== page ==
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UAS industry could create 70,000 U.S. jobs: study

March 12, 2013, Arlington, Va. - The Association for Unmanned Vehicle Systems International (AUVSI) today unveiled a new study which finds that the unmanned aircraft industry is poised to create more than 70,000 new American jobs in the first three years following the integration of unmanned aircraft systems (UAS) into U.S. national airspace system (NAS).


March 12, 2013
By Carey Fredericks


Topics

Integration is scheduled to take place in 2015. Beyond the first
three years, the study projects that more than 100,000 new jobs will be
created by 2025.
 
“This is an incredibly exciting time for an
industry developing technology that will benefit society, as well as the
economy,” said Michael Toscano, president & CEO of AUVSI.  “In
recent years, unmanned aircraft technology has grown remarkably and is
already proving useful in a range of domestic applications. Integrating
UAS into the national airspace will lead to new and expanded uses, which
means the creation of quality, high-paying American jobs.”
 
Specifically, the study finds:
 
•    In the first three years following integration into the NAS, more than 70,000 new jobs will be created.
 
•   
In the first three years following integration, the total economic
impact stemming from the integration is projected to surpass $13.6
billion and will grow sustainably for the foreseeable future, cumulating
in more than $82.1 billion in impact between 2015 and 2025. Economic
impact includes the monies that flow to manufacturers and suppliers from
the sale of new products as well as the taxes and monies that flow into
communities and support the local businesses.
 
•    The study
projects integration will lead to 103,776 new jobs nationally by 2025.
Many of these jobs are portable and will gravitate toward states with
favorable regulatory structures and infrastructure. Future events – such
as the establishment of FAA Test Sites – will ultimately determine
where many of these new jobs will flow.
 
•    Additional economic
benefit will be seen through tax revenue to the states, which will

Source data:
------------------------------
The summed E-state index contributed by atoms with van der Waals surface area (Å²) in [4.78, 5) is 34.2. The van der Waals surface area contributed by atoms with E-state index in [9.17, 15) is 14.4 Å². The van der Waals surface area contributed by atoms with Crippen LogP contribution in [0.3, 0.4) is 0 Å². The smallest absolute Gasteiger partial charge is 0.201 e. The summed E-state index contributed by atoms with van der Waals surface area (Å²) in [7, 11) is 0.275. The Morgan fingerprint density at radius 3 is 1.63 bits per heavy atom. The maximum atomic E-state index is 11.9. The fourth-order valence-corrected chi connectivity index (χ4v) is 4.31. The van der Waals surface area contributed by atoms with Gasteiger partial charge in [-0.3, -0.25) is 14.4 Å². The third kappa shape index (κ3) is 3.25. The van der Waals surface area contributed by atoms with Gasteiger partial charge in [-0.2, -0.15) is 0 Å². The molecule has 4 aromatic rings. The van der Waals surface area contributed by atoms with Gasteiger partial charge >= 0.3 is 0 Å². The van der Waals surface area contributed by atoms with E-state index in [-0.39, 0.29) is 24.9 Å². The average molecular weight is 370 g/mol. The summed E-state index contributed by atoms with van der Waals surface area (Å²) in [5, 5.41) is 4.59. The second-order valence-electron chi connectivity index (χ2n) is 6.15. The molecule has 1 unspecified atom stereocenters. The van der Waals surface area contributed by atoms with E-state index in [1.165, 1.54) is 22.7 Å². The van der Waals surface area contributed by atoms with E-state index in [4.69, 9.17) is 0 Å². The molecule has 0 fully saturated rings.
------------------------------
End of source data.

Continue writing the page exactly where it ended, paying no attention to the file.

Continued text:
total more than $482 million in the first decade following the
integration.
 
•    Every year that integration is delayed, the
United States loses more than $10 billion in potential economic impact.
This translates to a loss of $27.6 million per day that UAS are not
integrated into the NAS.
 
The complete study, including state-by-state breakdowns of economic impact projections, is available at http://www.auvsi.org/econreport.
 
“While
we project more than 100,000 new jobs by 2025, states that create
favorable regulatory and business environments for the industry and the
technology will likely siphon jobs away from states that do not,” wrote
the report’s author, Darryl Jenkins, a past professor at George
Washington University and Embry Riddle Aeronautical University.
 
Nationally,
the precision agriculture industry is expected to be the largest market
for UAS technology, the AUVSI study finds. UAS will help farmers
monitor crops and distribute pesticides, which could not only help
improve efficiency, but also reduce the total amount of pesticides
sprayed, saving money and reducing environmental impact. The public
safety sector is another area that will benefit from the tremendous
potential for UAS technology. UAS have the capability to help police and
firefighters— who put themselves into harm’s way every day to protect
the communities they serve — do their job safely and efficiently.
 
The
report was commissioned by AUVSI and developed by Jenkins, an aviation
industry economist with more than 30 years of experience. Mr. Jenkins is
the author of the Handbook of Airline Economics and previously served
as the director of the Aviation Institute at George Washington
University in Washington, D.C.


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